Taking a Variable’s Address
int N; getlimit(&N); for (i = 0; i < N; i++) ...
Taking the address of a variable means that it must live in memory.
- The variable is then subject to pointer aliasing.
- Heavy use of the variable will be costly.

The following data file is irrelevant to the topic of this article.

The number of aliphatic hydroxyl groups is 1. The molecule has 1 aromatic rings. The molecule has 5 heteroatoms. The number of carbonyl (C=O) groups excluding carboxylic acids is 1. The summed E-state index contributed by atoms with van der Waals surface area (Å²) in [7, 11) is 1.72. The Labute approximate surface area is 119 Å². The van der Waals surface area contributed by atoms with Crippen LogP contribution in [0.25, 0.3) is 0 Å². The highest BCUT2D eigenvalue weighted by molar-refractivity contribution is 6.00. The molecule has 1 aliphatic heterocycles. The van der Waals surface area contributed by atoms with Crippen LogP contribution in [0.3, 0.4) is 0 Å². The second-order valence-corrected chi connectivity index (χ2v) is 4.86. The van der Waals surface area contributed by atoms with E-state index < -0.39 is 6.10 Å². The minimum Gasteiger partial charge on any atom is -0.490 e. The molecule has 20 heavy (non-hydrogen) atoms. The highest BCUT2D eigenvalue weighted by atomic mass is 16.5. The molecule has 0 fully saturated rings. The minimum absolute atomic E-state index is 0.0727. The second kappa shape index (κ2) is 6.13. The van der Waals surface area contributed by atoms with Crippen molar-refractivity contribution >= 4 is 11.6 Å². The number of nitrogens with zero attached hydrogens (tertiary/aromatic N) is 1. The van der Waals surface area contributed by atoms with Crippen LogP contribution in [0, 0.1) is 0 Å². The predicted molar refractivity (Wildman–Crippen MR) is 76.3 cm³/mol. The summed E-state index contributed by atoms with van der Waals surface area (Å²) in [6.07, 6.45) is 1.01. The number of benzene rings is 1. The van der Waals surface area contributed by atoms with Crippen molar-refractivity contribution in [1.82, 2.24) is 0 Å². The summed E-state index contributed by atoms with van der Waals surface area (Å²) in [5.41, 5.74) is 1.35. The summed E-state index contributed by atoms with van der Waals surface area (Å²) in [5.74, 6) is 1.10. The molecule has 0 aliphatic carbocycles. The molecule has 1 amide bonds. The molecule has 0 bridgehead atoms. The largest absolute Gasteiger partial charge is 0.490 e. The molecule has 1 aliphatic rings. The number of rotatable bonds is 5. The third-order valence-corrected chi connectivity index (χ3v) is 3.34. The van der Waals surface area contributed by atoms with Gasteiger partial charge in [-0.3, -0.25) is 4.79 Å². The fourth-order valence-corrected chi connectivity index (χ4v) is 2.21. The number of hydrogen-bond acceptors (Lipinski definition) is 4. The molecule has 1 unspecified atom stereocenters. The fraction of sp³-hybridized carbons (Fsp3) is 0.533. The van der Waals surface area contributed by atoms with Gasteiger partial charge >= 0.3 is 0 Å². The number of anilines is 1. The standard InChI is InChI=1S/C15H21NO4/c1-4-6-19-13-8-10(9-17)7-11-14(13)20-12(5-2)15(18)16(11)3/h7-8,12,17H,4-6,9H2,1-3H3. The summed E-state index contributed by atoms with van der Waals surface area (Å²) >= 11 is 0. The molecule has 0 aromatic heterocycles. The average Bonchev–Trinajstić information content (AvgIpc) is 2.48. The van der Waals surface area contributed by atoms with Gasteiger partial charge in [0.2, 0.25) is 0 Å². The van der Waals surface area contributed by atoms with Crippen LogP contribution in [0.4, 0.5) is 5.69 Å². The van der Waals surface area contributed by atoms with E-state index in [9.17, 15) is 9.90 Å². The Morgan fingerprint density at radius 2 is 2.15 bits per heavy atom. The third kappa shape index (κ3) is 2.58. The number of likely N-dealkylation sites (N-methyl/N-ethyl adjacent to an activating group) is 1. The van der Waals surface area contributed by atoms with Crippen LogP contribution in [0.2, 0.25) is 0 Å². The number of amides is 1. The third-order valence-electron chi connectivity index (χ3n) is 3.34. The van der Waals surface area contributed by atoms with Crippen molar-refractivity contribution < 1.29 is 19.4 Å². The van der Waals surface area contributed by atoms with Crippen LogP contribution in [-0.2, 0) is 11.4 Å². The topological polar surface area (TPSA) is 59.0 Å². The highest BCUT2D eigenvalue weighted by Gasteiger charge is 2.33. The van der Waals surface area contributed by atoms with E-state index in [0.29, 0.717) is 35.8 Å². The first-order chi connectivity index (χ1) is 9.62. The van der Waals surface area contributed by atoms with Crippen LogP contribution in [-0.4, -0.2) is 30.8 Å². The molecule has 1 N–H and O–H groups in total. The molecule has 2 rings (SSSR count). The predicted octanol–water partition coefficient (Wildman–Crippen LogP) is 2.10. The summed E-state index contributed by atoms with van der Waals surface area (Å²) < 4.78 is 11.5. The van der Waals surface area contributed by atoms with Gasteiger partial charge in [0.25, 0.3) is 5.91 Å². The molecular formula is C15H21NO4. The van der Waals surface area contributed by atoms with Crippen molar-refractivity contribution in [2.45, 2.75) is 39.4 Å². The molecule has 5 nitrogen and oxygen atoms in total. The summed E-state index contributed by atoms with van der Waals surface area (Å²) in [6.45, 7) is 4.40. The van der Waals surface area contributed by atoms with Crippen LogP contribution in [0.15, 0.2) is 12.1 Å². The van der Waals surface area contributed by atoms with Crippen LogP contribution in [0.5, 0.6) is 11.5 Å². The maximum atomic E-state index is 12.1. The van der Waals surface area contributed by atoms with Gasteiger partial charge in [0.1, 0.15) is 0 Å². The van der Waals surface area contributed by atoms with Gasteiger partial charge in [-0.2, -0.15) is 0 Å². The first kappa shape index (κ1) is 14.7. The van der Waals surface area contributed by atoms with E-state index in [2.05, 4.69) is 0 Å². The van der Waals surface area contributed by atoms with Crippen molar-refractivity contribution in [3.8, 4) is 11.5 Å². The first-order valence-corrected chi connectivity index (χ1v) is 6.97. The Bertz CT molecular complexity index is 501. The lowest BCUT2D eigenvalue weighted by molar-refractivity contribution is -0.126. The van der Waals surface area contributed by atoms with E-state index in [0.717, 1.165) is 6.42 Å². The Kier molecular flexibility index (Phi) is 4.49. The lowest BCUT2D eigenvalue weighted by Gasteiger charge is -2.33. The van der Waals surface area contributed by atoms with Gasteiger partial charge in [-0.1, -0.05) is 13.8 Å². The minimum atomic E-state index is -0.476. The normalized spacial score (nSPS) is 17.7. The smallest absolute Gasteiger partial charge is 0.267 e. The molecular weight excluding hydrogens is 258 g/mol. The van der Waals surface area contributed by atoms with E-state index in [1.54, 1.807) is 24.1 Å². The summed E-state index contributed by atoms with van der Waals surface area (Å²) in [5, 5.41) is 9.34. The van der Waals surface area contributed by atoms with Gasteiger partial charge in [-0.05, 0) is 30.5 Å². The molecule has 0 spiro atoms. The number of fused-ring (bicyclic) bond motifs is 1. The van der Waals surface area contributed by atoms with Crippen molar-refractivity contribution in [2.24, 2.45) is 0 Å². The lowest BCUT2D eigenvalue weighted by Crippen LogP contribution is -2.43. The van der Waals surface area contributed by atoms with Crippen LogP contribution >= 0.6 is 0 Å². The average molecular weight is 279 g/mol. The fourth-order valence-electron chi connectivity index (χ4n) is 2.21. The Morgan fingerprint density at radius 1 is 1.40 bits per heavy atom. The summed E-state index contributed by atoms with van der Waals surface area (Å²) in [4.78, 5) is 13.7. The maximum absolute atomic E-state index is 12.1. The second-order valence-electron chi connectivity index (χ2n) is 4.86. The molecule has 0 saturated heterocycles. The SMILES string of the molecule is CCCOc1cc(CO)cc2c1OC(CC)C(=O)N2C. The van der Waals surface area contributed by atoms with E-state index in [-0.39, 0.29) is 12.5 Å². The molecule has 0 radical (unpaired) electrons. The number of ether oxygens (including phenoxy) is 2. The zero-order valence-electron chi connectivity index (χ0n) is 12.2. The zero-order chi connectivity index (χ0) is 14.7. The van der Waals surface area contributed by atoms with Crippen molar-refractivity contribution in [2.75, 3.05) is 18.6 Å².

- Make a second, non-memory-bound, copy of the variable for intensive use.
When you take the address of a variable it is then memory-bound for its lifetime. So even if, as in this example, you only take the address once then use it later it’s still a memory-bound variable.